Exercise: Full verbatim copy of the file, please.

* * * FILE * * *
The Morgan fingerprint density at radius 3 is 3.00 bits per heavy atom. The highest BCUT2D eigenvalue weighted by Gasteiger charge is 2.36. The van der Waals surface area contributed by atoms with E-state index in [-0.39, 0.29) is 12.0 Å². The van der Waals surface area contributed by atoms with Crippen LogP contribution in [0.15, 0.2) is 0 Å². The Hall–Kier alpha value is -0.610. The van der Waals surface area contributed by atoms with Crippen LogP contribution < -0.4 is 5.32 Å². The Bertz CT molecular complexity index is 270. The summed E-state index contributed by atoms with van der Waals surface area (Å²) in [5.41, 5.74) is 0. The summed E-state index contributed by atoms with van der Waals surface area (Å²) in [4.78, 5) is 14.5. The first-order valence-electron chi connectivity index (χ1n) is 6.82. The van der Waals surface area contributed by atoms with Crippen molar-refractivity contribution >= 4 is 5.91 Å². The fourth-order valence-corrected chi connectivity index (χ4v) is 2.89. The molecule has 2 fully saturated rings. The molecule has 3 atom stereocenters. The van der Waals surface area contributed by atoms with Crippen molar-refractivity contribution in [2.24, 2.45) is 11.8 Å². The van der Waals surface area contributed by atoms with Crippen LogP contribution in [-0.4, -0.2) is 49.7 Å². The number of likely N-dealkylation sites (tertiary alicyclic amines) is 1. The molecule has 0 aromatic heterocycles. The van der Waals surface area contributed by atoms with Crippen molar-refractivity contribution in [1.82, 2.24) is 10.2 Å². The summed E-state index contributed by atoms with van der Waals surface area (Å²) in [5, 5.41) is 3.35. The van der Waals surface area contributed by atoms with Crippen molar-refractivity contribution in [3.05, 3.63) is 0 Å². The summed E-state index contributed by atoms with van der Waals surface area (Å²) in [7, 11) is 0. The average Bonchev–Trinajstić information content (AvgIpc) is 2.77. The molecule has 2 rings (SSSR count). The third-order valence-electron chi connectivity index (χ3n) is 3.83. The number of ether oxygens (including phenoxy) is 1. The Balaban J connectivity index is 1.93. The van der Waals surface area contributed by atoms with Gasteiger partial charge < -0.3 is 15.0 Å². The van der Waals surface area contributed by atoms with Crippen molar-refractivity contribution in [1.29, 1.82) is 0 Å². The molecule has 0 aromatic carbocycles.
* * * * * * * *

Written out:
The Morgan fingerprint density at radius 3 is 3.00 bits per heavy atom. The highest BCUT2D eigenvalue weighted by Gasteiger charge is 2.36. The van der Waals surface area contributed by atoms with E-state index in [-0.39, 0.29) is 12.0 Å². The van der Waals surface area contributed by atoms with Crippen LogP contribution in [0.15, 0.2) is 0 Å². The Hall–Kier alpha value is -0.610. The van der Waals surface area contributed by atoms with Crippen LogP contribution < -0.4 is 5.32 Å². The Bertz CT molecular complexity index is 270. The summed E-state index contributed by atoms with van der Waals surface area (Å²) in [5.41, 5.74) is 0. The summed E-state index contributed by atoms with van der Waals surface area (Å²) in [4.78, 5) is 14.5. The first-order valence-electron chi connectivity index (χ1n) is 6.82. The van der Waals surface area contributed by atoms with Crippen molar-refractivity contribution >= 4 is 5.91 Å². The fourth-order valence-corrected chi connectivity index (χ4v) is 2.89. The molecule has 2 fully saturated rings. The molecule has 3 atom stereocenters. The van der Waals surface area contributed by atoms with Crippen molar-refractivity contribution in [2.24, 2.45) is 11.8 Å². The van der Waals surface area contributed by atoms with Crippen LogP contribution in [-0.4, -0.2) is 49.7 Å². The number of likely N-dealkylation sites (tertiary alicyclic amines) is 1. The molecule has 0 aromatic heterocycles. The van der Waals surface area contributed by atoms with Crippen molar-refractivity contribution in [1.82, 2.24) is 10.2 Å². The summed E-state index contributed by atoms with van der Waals surface area (Å²) in [5, 5.41) is 3.35. The van der Waals surface area contributed by atoms with Crippen molar-refractivity contribution in [3.05, 3.63) is 0 Å². The summed E-state index contributed by atoms with van der Waals surface area (Å²) in [7, 11) is 0. The average Bonchev–Trinajstić information content (AvgIpc) is 2.77. The molecule has 2 rings (SSSR count). The third-order valence-electron chi connectivity index (χ3n) is 3.83. The number of ether oxygens (including phenoxy) is 1. The Balaban J connectivity index is 1.93. The van der Waals surface area contributed by atoms with Gasteiger partial charge < -0.3 is 15.0 Å². The van der Waals surface area contributed by atoms with Crippen molar-refractivity contribution in [1.29, 1.82) is 0 Å². The molecule has 0 aromatic carbocycles.